Chromoblastomycosis is a neglected disease characterized by cutaneous, subcutaneous or disseminated lesions. It is considered an occupational infectious disease that affects mostly rural workers exposed to contaminated soil and vegetal matter. Lesions mostly arise after a traumatic inoculation of herpotrichiellaceous fungi from the Chaetothyriales order. However, the environmental niche of the agents of the disease remains obscure. Its association with insects has been predicted in a few studies. Therefore, the present work aimed to analyze if social insects, specifically ants, bees, and termites, provide a suitable habitat for the fungi concerned. The mineral oil flotation method was used to isolate the microorganisms. Nine isolates were recovered and phylogenetic analysis identified two strains as potential agents of chromoblastomycosis, i.e., Fonsecaea pedrosoi CMRP 3076, obtained from a termite nest (n = 1) and Rhinocladiella similis CMRP 3079 from an ant exoskeleton (n = 1). In addition, we also identified Fonsecaea brasiliensis CMRP 3445 from termites (n = 1), Exophiala xenobiotica CMRP 3077 from ant exoskeleton (n = 1), Cyphellophoraceae CMRP 3103 from bees (n = 1), Cladosporium sp. CMRP 3119 from bees (n = 1), Hawksworthiomyces sp. CMRP 3102 from termites (n = 1), and Cryptendoxyla sp. from termites (n = 2). The environmental isolate of F. pedrosoi CMRP 3076 was tested in two animal models, Tenebrio molitor and Wistar rat, for its pathogenic potential with fungal retention in T. molitor tissue. In the Wistar rat, the cells resembling muriform cells were observed 30 d after inoculation.
View Article and Find Full Text PDF

Download full-text PDF

Source
http://dx.doi.org/10.1016/j.funbio.2020.02.002DOI Listing
February 2020

S1P Signaling in the Tumor Microenvironment.

Adv Exp Med Biol 2020 ;1223:129-153

James Graham Brown Cancer Center, Division of Medical Oncology & Hematology, Department of Medicine, University of Louisville, Louisville, KY, USA.

Sphingosine-1-phosphate (S1P), together with other phosphosphingolipids, has been found to regulate complex cellular function in the tumor microenvironment (TME) where it acts as a signaling molecule that participates in cell-cell communication. S1P, through intracellular and extracellular signaling, was found to promote tumor growth, angiogenesis, chemoresistance, and metastasis; it also regulates anticancer immune response, modulates inflammation, and promotes angiogenesis. Interestingly, cancer cells are capable of releasing S1P and thus modifying the behavior of the TME components in a way that contributes to tumor growth and progression. Therefore, S1P is considered an important therapeutic target, and several anticancer therapies targeting S1P signaling are being developed and tested in clinics.
View Article and Find Full Text PDF

Download full-text PDF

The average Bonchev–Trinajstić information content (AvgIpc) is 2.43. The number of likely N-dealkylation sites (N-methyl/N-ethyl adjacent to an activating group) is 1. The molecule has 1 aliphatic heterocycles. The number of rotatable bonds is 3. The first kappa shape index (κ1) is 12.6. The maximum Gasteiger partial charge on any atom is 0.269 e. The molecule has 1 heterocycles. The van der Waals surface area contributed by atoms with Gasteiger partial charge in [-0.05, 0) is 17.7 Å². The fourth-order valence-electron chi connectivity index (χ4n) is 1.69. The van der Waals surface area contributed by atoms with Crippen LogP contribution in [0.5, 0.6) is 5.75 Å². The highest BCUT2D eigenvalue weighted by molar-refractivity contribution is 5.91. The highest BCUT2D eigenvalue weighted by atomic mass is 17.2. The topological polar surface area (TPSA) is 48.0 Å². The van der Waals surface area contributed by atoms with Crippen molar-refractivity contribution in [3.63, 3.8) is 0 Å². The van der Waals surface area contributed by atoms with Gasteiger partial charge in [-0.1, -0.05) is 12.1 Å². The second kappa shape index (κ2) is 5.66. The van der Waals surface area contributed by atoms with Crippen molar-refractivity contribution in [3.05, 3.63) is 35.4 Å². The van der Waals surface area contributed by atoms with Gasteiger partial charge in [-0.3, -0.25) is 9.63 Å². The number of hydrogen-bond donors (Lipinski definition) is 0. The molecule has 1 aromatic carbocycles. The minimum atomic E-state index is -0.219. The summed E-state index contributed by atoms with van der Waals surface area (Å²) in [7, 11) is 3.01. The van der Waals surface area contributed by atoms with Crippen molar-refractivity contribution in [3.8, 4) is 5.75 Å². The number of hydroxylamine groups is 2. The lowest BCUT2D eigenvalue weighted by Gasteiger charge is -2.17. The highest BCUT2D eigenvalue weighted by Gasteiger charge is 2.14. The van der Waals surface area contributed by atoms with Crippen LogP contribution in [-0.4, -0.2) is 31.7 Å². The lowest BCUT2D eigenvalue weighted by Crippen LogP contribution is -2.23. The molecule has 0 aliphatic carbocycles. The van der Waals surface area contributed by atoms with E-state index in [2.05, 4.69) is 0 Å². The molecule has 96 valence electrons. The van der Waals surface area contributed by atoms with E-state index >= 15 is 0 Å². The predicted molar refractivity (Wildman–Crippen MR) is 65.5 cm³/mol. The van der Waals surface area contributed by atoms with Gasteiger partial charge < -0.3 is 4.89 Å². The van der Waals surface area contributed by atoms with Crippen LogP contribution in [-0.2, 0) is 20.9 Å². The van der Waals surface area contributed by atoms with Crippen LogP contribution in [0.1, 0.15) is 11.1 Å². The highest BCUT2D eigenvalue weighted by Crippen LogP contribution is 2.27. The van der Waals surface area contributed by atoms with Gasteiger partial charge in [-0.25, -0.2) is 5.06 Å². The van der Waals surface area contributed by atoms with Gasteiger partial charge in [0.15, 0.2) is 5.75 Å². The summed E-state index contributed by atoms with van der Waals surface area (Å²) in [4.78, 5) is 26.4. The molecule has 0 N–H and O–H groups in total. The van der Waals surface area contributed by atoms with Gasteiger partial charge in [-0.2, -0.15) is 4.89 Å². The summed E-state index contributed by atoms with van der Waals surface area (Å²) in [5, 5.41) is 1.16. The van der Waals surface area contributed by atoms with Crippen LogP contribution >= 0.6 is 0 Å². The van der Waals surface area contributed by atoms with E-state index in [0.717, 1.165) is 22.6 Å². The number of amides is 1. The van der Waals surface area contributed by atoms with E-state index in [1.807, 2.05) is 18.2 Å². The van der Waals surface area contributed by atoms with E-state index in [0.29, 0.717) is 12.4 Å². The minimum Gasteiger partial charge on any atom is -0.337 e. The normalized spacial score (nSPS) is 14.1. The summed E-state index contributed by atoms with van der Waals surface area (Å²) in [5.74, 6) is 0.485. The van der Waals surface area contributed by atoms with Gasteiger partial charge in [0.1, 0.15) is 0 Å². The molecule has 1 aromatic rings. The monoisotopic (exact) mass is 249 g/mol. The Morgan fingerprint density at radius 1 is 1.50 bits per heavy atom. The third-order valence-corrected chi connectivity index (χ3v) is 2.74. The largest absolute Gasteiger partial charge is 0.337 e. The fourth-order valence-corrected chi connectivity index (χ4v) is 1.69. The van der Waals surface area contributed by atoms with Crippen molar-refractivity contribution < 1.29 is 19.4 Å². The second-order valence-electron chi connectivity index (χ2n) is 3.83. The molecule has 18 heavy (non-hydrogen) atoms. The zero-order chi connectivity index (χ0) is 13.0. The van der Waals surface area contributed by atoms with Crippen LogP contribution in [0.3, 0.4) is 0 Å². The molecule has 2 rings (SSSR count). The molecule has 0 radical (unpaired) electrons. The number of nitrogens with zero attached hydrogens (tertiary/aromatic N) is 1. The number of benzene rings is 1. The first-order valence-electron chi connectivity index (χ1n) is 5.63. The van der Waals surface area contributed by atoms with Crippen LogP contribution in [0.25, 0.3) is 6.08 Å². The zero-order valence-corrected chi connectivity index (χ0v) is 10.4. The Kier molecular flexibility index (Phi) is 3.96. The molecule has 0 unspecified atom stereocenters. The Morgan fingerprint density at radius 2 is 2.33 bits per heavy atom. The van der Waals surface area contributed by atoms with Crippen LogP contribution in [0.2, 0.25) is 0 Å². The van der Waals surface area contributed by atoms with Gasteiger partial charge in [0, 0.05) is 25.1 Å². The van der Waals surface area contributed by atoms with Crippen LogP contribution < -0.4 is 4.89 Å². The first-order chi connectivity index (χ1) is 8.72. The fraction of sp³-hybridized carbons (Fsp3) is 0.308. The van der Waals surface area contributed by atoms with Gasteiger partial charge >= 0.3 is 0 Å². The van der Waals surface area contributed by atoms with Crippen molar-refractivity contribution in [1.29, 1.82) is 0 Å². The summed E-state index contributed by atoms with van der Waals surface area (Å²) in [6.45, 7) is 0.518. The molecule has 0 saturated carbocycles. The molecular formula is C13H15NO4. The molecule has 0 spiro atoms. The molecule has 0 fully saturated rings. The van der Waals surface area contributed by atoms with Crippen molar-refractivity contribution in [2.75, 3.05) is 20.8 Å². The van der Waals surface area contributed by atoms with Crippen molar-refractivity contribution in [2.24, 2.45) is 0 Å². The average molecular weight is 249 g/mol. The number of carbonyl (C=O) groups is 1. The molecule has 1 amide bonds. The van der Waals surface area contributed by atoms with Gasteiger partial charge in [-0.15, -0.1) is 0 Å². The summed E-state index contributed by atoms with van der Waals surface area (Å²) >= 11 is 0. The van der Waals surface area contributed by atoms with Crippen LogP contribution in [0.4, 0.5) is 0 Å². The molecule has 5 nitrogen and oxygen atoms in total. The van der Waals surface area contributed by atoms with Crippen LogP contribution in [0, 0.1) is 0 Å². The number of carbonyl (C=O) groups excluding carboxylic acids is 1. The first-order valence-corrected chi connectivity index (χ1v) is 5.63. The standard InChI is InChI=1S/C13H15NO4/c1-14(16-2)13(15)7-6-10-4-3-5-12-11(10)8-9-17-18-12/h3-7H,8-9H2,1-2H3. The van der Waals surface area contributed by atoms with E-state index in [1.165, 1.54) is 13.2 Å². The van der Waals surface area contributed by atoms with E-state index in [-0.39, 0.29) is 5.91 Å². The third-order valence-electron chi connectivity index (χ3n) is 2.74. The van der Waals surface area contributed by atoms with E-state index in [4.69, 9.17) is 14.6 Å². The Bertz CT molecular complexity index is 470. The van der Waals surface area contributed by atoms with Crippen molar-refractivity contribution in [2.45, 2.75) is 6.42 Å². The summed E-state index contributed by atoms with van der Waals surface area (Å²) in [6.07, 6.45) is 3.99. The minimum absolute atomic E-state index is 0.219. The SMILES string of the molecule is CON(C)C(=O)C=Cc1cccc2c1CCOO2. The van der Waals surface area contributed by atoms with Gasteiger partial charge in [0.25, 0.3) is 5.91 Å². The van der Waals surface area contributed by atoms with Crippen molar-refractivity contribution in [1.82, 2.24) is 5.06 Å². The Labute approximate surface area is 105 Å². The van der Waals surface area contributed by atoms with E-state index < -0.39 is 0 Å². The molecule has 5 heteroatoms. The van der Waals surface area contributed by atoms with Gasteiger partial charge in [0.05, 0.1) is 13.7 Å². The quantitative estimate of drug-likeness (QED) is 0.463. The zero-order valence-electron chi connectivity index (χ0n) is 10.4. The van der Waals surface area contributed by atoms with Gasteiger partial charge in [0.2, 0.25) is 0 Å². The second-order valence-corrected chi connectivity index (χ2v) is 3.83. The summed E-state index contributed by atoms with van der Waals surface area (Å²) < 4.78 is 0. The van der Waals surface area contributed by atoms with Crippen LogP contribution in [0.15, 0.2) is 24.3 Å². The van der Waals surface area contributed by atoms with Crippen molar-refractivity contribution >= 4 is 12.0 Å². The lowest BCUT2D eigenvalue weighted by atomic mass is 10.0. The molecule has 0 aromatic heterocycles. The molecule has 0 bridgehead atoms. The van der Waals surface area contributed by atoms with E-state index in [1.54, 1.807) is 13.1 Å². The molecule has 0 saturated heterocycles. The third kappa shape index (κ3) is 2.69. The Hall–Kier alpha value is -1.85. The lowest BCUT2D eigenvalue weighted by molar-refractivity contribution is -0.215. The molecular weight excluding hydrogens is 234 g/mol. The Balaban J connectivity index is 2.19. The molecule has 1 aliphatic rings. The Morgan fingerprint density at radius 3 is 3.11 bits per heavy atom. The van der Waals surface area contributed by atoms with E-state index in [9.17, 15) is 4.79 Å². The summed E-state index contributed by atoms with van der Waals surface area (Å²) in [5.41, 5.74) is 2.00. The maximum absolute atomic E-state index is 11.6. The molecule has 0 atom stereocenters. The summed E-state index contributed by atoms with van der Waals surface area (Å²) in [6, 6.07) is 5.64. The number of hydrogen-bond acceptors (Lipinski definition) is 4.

Source
http://dx.doi.org/10.1007/978-3-030-35582-1_7DOI Listing
February 2020

Primary Central Nervous System Infection by Histoplasma in an Immunocompetent Adult.

Mycopathologia 2020 Apr 27;185(2):331-338. Epub 2020 Jan 27.

Westerdijk Fungal Biodiversity Institute, Utrecht, The Netherlands.

Central nervous system (CNS) infection by Histoplasma capsulatum is a rare disease in immunocompromised individuals in endemic areas. About one quarter of cases result from hematogenous dissemination. A 23-year-old upholsterer with chronic occipital headache had developed intracranial hypertension and dizziness, incoordination with ataxic gait, and acute confusion 5 months prior to admission. Laboratory examinations and chest roentgenogram were normal. Postcontrast T1-weighted MRI of the brain revealed a multiple ring-enhancing cerebellar, brain stem and parietal lobe lesions, and meningeal contrast enhancement. Cerebrospinal fluid culture was positive for H. capsulatum species complex, which was confirmed by phylogenetic analysis. Thirteen years after the diagnosis and treatment, there was no H. capsulatum recurrence; sequels related to complications due to the ventriculoperitoneal shunt. This case shows a primary neurological presentation of cerebral histoplasmosis, without meningitis or disseminated disease in nonimmune-compromised patient. The authors propose a categorization of the diagnosis of CNS histoplasmosis. Routine diagnostics of sibling species within the H. capsulatum complex proved to be difficult.
View Article and Find Full Text PDF

Download full-text PDF

Source
http://dx.doi.org/10.1007/s11046-019-00394-zDOI Listing
April 2020

New Molecular Markers Distinguishing Fonsecaea Agents of Chromoblastomycosis.

Mycopathologia 2019 Aug 17;184(4):493-504. Epub 2019 Jul 17.

Microbiology, Parasitology and Pathology Post-Graduation Program, Department of Pathology, Federal University of Paraná, Curitiba, Brazil.